Teaching Comparative Government and Politics

Tuesday, September 13, 2016

Keeping track of political culture

Latinobarómetro, like it's cousin Afrobarometer is a large scale research project to measure public opinion in a specific part of the world. The Economist just wrote about the most recent Latinobarómetro. What can we learn about Mexico's political culture?

Neither Trumpian nor Brexiteer
THE year since The Economist last published the results of the wide-ranging Latinobarómetro survey of Latin American public opinion has been an eventful one…

Latin pragmatism looks like a welcome contrast to the rise in support for fringe candidates and causes in Europe and the United States. But this year’s Latinobarómetro poll suggest that Latin Americans are no more content with the status quo than are Brexit-voting Britons or Trump-drunk Americans. The proportion of Latin Americans who think the elites govern in their own interests is on average 73%, its highest level in 12 years. For the first time, the share of people who say their countries are going backwards is bigger than that of people who think they are progressing…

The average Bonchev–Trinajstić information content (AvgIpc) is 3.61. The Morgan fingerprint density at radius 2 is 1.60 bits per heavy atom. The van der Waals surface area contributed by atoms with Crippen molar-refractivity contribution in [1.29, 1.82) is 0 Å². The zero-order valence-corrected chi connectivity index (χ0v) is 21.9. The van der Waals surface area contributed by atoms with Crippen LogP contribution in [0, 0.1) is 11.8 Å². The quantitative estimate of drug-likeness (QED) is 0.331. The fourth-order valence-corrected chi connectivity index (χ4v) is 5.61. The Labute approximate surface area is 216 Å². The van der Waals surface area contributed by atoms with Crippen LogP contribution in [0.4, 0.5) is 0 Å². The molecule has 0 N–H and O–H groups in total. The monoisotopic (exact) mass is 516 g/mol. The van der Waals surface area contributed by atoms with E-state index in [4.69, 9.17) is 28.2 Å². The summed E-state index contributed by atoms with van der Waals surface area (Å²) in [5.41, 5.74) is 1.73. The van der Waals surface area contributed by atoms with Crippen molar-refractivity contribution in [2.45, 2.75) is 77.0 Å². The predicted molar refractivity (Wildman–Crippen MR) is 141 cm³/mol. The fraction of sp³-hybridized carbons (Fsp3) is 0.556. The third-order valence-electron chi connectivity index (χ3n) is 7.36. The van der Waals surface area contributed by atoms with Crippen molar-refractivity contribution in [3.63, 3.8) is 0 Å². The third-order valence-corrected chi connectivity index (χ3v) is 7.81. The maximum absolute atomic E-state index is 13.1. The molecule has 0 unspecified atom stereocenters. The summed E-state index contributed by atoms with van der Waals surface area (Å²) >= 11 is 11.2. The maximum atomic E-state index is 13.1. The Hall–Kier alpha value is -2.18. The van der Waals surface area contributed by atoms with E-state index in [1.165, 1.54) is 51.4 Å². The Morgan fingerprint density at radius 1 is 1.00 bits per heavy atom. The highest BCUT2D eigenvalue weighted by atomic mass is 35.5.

Economic optimism has been hurt by six successive years of deceleration after the end of the global commodities boom. Latin Americans’ satisfaction with the performance of their economies is at its lowest level since 2004. Unemployment is the main economic worry…

Where disgust with the shenanigans of political leaders is strongest, support for democracy has dropped…

But that does not mean Latin Americans are ready to abandon democracy for something else. Overall, 54% say it is better than any other system, a proportion that has not changed much since 1995. Instead, they are channelling their discontent into activism. Outrage over corruption has inspired… thousands of Mexicans have protested against official impunity…

Changing attitudes towards violence are evidence of greater maturity and more assertiveness among ordinary citizens, argues Marta Lagos, Latinobarómetro’s director. Although Latin Americans say that violence from street crime is the most common sort, the most damaging to their country, they think, is domestic violence. The priority people give to domestic violence is new, Ms Lagos believes (although the question has not been directly posed before). It suggests that Latin Americans are beginning to challenge the culture of machismo, which is pervasive in some countries. Women in particular are less willing to suffer in silence. This represents a “huge cultural change”, says Ms Lagos.

Although Latin Americans have little appetite for the dictators of the past, new types of anti-democratic politics could emerge. Unless elected politicians offer answers to crime, low growth, inequality and corruption, less democratically minded leaders may provide them instead.

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